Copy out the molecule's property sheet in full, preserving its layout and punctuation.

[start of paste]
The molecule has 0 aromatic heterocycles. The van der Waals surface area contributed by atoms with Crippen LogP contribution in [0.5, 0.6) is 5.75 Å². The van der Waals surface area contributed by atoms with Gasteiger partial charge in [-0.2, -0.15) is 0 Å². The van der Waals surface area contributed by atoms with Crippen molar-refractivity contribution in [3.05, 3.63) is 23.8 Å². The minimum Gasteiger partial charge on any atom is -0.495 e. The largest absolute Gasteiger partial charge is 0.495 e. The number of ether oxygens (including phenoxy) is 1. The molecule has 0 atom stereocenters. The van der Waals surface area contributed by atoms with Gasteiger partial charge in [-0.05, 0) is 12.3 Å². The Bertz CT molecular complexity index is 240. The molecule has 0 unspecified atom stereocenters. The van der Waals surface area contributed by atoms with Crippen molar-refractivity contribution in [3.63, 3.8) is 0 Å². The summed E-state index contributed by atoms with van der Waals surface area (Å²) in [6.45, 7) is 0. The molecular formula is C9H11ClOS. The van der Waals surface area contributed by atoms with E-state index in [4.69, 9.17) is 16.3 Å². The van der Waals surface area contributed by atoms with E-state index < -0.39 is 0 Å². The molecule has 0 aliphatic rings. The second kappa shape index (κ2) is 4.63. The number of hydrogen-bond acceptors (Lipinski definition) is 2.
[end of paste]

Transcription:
The molecule has 0 aromatic heterocycles. The van der Waals surface area contributed by atoms with Crippen LogP contribution in [0.5, 0.6) is 5.75 Å². The van der Waals surface area contributed by atoms with Gasteiger partial charge in [-0.2, -0.15) is 0 Å². The van der Waals surface area contributed by atoms with Crippen molar-refractivity contribution in [3.05, 3.63) is 23.8 Å². The minimum Gasteiger partial charge on any atom is -0.495 e. The largest absolute Gasteiger partial charge is 0.495 e. The number of ether oxygens (including phenoxy) is 1. The molecule has 0 atom stereocenters. The van der Waals surface area contributed by atoms with Gasteiger partial charge in [-0.05, 0) is 12.3 Å². The Bertz CT molecular complexity index is 240. The molecule has 0 unspecified atom stereocenters. The van der Waals surface area contributed by atoms with Crippen molar-refractivity contribution in [3.63, 3.8) is 0 Å². The summed E-state index contributed by atoms with van der Waals surface area (Å²) in [6.45, 7) is 0. The molecular formula is C9H11ClOS. The van der Waals surface area contributed by atoms with E-state index in [4.69, 9.17) is 16.3 Å². The van der Waals surface area contributed by atoms with E-state index < -0.39 is 0 Å². The molecule has 0 aliphatic rings. The second kappa shape index (κ2) is 4.63. The number of hydrogen-bond acceptors (Lipinski definition) is 2.